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A Level

French AS & A Level

Subject Area
Languages
Start Date
September 2021
Study Mode
Full-time
Duration
2 years
Level
Level 3

The course is designed to build on the language acquired when studying for GCSE French and continues the development of listening, speaking, reading and writing skills, alongside an understanding of the way in which grammatical structures enhance linguistic independence.

Students study social and technological change alongside highlights of French-speaking artistic culture and also explore the influence of the past on present-day French-speaking communities. They learn the language in the context of French-speaking countries and the issues and influences which have shaped them. Students will study a film and a literary text and will have the opportunity to carry out independent research on a topic of their choice linked to an aspect of Francophone culture.

Entry requirements

A minimum of 4 subjects at grade 5 or above at GCSE plus English Language at grade 4 or above. You should also have a grade 6 or above in GCSE French.

What will I study?

Year One

  • The changing nature of the family: divorce, living together, civil and religious marriage
  • Cyber society: positive and negative aspects of new technologies
  • The place of voluntary work: charities and volunteering in France and overseas
  • A culture proud of its heritage: tourism, historic monuments and the importance of food
  • Contemporary francophone music: new and old artists and how they are supported
  • Cinema: the 7th art form - history and government support for French cinema

You will also study a French language film in the first year.

Year Two:

You will build on the topics studied in Year One and study new topics such as:

  • Positive features of a diverse society: attitudes to ethnic minorities, the disabled and other distinct groups
  • Life for the marginalised: attitudes to poverty
  • How criminals are treated: criminal system, including the role of prison
  • Teenagers, the right to vote and political commitment: young people’s and women’s involvement in political life
  • Demonstrations, strikes – who holds the power?: trade unions and industrial and political unrest
  • Politics and immigration: the history of immigration and aspects of racism and integration

You will also study a literary work in the second year and build on the work of the film from the first year.

The second year of the course also includes an independent research project, which students often choose to fit in with their other subject choices. This is assessed in the oral exam.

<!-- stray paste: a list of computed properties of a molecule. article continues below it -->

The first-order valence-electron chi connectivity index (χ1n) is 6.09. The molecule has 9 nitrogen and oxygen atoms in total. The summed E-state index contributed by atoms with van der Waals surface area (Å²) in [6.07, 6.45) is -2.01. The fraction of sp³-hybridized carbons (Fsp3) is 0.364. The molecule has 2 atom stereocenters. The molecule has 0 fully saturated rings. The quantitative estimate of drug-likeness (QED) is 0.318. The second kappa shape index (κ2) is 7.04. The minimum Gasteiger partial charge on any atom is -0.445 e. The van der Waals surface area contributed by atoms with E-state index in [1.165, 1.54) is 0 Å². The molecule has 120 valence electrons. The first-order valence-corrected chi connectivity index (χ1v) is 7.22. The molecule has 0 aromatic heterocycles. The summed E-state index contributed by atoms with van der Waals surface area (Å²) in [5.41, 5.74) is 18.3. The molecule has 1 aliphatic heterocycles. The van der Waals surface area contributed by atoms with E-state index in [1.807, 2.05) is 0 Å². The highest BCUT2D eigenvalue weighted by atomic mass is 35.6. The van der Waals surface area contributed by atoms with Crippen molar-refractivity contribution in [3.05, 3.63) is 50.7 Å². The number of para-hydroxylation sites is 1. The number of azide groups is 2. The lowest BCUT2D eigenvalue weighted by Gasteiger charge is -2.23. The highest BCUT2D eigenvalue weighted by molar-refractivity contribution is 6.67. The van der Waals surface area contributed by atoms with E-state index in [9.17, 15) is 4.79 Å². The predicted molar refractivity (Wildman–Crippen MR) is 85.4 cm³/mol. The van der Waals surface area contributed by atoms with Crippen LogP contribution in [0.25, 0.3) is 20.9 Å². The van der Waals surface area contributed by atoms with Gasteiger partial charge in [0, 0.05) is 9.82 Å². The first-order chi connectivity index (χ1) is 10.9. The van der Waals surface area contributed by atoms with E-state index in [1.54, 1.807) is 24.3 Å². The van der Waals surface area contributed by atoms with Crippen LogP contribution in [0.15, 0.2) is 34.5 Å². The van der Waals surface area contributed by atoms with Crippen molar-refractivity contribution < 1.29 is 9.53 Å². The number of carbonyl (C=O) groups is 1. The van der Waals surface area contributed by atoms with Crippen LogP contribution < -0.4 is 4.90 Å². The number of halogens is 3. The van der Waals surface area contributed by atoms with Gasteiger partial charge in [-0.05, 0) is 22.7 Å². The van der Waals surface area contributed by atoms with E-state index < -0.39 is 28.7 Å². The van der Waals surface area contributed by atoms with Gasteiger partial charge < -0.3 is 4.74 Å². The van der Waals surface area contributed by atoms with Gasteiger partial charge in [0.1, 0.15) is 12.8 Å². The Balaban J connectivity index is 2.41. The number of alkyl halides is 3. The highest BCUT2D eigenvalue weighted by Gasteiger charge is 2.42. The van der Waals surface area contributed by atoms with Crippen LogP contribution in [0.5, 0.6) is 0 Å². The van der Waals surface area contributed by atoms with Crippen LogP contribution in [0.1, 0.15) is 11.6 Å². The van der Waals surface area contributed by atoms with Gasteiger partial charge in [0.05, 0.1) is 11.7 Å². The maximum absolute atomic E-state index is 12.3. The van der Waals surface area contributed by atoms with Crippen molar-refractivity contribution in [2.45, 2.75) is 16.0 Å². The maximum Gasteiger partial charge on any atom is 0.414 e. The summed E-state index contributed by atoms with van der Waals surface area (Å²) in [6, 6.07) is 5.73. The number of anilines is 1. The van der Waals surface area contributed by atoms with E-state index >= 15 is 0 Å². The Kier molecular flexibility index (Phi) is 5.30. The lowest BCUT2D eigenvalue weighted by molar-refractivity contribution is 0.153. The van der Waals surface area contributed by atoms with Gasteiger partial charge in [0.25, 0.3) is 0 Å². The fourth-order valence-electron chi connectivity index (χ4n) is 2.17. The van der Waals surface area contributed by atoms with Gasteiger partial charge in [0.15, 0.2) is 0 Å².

You will have a short lesson with the French assistant each week, and you will be encouraged to spend some time in a French-speaking country during the course.

Method of delivery

The course follows the traditional A Level delivery model of three 90 minute lessons a week, typically including listening and reading practice, group and paired speaking work and practice of grammatical structures.

We use the AQA approved Kerboodle online coursebook, with additional material. Students are provided with a personal login so they can access materials for independent study. In addition there is a weekly short lesson with the French assistant to improve your spoken confidence, fluency, and accuracy.

How will I be assessed?

Assessment is by final examination at the end of each year, including a speaking examination, listening and reading comprehension, translation and essays on the film and/or book.

Good course combinations

Students can combine French successfully with the full range of A Levels. The current specification works particularly well with English Language, Film Studies, English Literature, History, Politics and Sociology. The skills needed also feature in A Levels with an emphasis on logic or process such as Maths, Music and the Sciences.

Your next steps

Many students go on to a language related degree course. Learning a language at A Level teaches the skills needed to learn all languages so students sometimes choose to start a new language at university e.g. Mandarin, Arabic, Japanese. There are many universities offering courses including language study, combined with another option.

Recently students have progressed to courses including French and Law at Liverpool, French and Spanish at York and History and German at Cambridge. Students progressing to non-MFL courses have opted for Journalism at the University of Westminster, Maths at Newcastle, Classics at Oxford, and Environmental Science at Sheffield.

Possible careers include teaching, translation, journalism, publishing, and work in the tourism or financial sectors. Knowledge of a minority language can increase a student’s options in the job market and the skills developed on languages courses, including analysis, attention to detail and oral skills are valued in many areas of employment. Some students progress straight into a career and many feel that French A Level builds up the confidence and language skills needed for travelling and periods of work abroad.

Leah French A Level

“I’m currently studying French and Spanish at Oxford. I really enjoyed both of the A Levels (especially watching the films and going to see plays), and I found that learning all the grammar and vocal for the language and then recognising those structures or words in literature was really fun.”

Leah
French A Level
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